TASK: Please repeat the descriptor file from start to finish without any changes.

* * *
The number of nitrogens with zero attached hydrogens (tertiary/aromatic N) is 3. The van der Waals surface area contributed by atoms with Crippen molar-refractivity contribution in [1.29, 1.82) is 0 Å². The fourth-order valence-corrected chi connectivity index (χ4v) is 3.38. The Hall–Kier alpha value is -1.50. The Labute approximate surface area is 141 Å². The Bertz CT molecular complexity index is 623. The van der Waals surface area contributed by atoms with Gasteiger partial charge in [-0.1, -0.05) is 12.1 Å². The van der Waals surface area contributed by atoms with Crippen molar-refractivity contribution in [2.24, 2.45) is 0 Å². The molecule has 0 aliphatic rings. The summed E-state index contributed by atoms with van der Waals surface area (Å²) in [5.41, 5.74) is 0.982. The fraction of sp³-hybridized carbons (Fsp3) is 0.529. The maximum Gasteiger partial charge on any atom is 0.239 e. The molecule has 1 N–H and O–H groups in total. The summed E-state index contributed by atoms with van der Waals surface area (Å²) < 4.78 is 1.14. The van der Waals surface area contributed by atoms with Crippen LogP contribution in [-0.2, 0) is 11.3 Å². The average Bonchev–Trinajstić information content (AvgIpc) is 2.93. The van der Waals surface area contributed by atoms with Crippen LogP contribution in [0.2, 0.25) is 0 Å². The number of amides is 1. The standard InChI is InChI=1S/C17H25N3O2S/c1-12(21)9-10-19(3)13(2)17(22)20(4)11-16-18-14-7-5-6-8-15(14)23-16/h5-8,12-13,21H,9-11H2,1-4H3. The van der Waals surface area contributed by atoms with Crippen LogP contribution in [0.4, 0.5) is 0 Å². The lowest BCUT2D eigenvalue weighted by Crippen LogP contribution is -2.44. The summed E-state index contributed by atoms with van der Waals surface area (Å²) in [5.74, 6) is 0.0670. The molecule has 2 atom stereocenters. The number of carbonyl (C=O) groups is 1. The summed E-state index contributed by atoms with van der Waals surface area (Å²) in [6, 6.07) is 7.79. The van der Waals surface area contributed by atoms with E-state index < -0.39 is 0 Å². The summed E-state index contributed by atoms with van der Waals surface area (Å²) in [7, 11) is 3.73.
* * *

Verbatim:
The number of nitrogens with zero attached hydrogens (tertiary/aromatic N) is 3. The van der Waals surface area contributed by atoms with Crippen molar-refractivity contribution in [1.29, 1.82) is 0 Å². The fourth-order valence-corrected chi connectivity index (χ4v) is 3.38. The Hall–Kier alpha value is -1.50. The Labute approximate surface area is 141 Å². The Bertz CT molecular complexity index is 623. The van der Waals surface area contributed by atoms with Gasteiger partial charge in [-0.1, -0.05) is 12.1 Å². The van der Waals surface area contributed by atoms with Crippen molar-refractivity contribution in [2.24, 2.45) is 0 Å². The molecule has 0 aliphatic rings. The summed E-state index contributed by atoms with van der Waals surface area (Å²) in [5.41, 5.74) is 0.982. The fraction of sp³-hybridized carbons (Fsp3) is 0.529. The maximum Gasteiger partial charge on any atom is 0.239 e. The molecule has 1 N–H and O–H groups in total. The summed E-state index contributed by atoms with van der Waals surface area (Å²) < 4.78 is 1.14. The van der Waals surface area contributed by atoms with Crippen LogP contribution in [-0.2, 0) is 11.3 Å². The average Bonchev–Trinajstić information content (AvgIpc) is 2.93. The van der Waals surface area contributed by atoms with Crippen LogP contribution in [0.2, 0.25) is 0 Å². The number of amides is 1. The standard InChI is InChI=1S/C17H25N3O2S/c1-12(21)9-10-19(3)13(2)17(22)20(4)11-16-18-14-7-5-6-8-15(14)23-16/h5-8,12-13,21H,9-11H2,1-4H3. The van der Waals surface area contributed by atoms with Crippen LogP contribution in [0.4, 0.5) is 0 Å². The lowest BCUT2D eigenvalue weighted by Crippen LogP contribution is -2.44. The summed E-state index contributed by atoms with van der Waals surface area (Å²) in [5.74, 6) is 0.0670. The molecule has 2 atom stereocenters. The number of carbonyl (C=O) groups is 1. The summed E-state index contributed by atoms with van der Waals surface area (Å²) in [6, 6.07) is 7.79. The van der Waals surface area contributed by atoms with E-state index < -0.39 is 0 Å². The summed E-state index contributed by atoms with van der Waals surface area (Å²) in [7, 11) is 3.73.